For the past two weeks, I have been the same lesson to my various classes in Spain. The concept: What makes a hero? The idea came to me rather spontaneously about an hour before school started. Luckily, while doing some research, I stumbled across a Ted-Ed video on the subject. After watching it a few seconds, I decided that it fit perfectly in to the end of the lesson.
After the main activities and before turning on the projector, I asked the students one final question. Are you a hero? With few exceptions, save from that kid, they generally said no. Rather comically, most replied, “No. We are very young. We haven’t done nothing.”
In one class, one student asked, “What about you? Are you a hero?” At this point, I was already a week into the lesson. I told her that after watching the video, my answer was unequivocally, yes.
In the 4 minutes and 33 seconds, the narrator would outline the basic tenants of Joseph Campbell’s theory of the monomyth. It had a total of 12 sections, much like a clock, in which the circular story pattern. As I watched along with my students, I couldn’t help but feel as though this journey eerily mirrored my own life.
By the end, I was convinced that the expat journey was the epitomical hero’s journey. I’ll outline it below. Let me know if you agree:
According to the video, Joseph Campbell claimed that the story of the hero’s journey always being in his or her ordinary world. This is an easy correlation to make with someone who has moved to another country. Furthermore, in his writings, Campbell emphasizes that while the world may be relatively ordinary, the proposed hero is anything but. Usually, they are something of a misfit whom others in their community view as an oddity. Or, further to the point, they themselves often feel out of place.
While, I cannot speak for anyone else, I can say that this was certainly the case for me back in New Jersey. By the time I was 15, I had decided that one of my ultimate goals was to buy a villa in Tuscany. By twenty, I had become more ambitious and decided that I wanted to achieve this by becoming a writer.
I made the mistake of sharing these aspirations with someone I knew. From their prospective, I may as well have told them I was going to build a paper rocket ship and go live on the moon. It was an uncomfortable conversation to say the least.
Despite this, I still knew at some point that, I would achieve this goal. I just didn’t know how or when.
Call to Adventure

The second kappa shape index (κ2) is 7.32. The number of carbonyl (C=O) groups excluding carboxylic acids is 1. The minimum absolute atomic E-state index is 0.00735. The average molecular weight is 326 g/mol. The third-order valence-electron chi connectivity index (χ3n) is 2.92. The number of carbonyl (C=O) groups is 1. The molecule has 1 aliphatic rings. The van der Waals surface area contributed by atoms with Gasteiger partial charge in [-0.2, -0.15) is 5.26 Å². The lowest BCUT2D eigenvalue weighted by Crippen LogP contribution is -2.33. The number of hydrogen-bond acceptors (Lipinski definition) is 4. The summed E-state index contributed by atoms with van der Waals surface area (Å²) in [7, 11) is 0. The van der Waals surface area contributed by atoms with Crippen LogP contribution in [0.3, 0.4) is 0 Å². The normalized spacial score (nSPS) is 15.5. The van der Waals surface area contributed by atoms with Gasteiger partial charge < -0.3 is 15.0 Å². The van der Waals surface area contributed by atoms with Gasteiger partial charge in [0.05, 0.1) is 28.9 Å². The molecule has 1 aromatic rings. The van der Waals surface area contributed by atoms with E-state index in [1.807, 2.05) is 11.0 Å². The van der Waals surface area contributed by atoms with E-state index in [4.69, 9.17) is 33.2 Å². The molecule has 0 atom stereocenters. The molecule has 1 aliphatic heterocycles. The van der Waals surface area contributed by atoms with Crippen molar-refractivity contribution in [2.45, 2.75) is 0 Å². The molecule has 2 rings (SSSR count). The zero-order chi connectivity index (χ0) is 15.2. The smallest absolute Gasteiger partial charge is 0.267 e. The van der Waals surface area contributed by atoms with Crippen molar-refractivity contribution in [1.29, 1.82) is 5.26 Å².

In the next section, the hero is awakened to his or her destiny. The call can manifest in different ways: an invitation, or a challenge? Usually there is some sort of threat or circumstance that forces the hero to leave his or her world.
In my case, the reasons were two fold. I wanted to learn Spanish. And for the sake of my own personal mental and emotional health, I kew that I needed to get as far away from New York/New Jersey as possible.
Despite this, I was still a bit hesitant to leave. I was somewhat lackadaisical about submitting the paperwork for my visa and/or preparing other things I needed for my journey. In all honesty, I was waiting for the bottom to fall out. Or for someone to tell me that there had been some colossal mistake.
Funny enough, hesitation is an integral part of the narrative. The hero never truly feels comfortable with the concept of leaving, but he knows that he must accept the call. Because the consequence of refusal would be too great.
Next up, you’ll need some help. And according to Campbell, this usually This help usually comes from a supernatural being. But supernatural does not mean magical—it just means someone outside of your world. Or someone who has mastered the laws of both the hero’s world and the outside world.
In the case of the expat, this may mean conferring with a friend who has made a similar journey. Doing research on the internet or taking a language class. Anything that helps you to transition into this new phase.
Now, it is time to leave. As the video states, “We’re [literally] not in Kansas anymore.” The hero crosses the threshold into a new place that is both glorious, unfamiliar and yet, at all times potentially life threatening.
Here again we find an obvious parallel to moving to a new country. At some point you got on that plane/planes, boat or train and made it to the new world. You may be afraid; the journey it of itself maybe somewhat harrowing. Or maybe you almost miss your chance.
In my case, I worked up until the night before my flight I didn’t get home until well after midnight and didn’t sleep much. The following day, I had to finish packing, sign over my car title and pick up my new glasses from the mall. I hadn’t planned on getting new glasses, but my old pair had been lost in an ill-advised interaction with a wave on the Jersey Shore. Though frustrated, I thought that perhaps they would wash up on the beach in Spain.
This was only the start of my troubles, however. Spain had much more in store for me once I actually landed on the shores.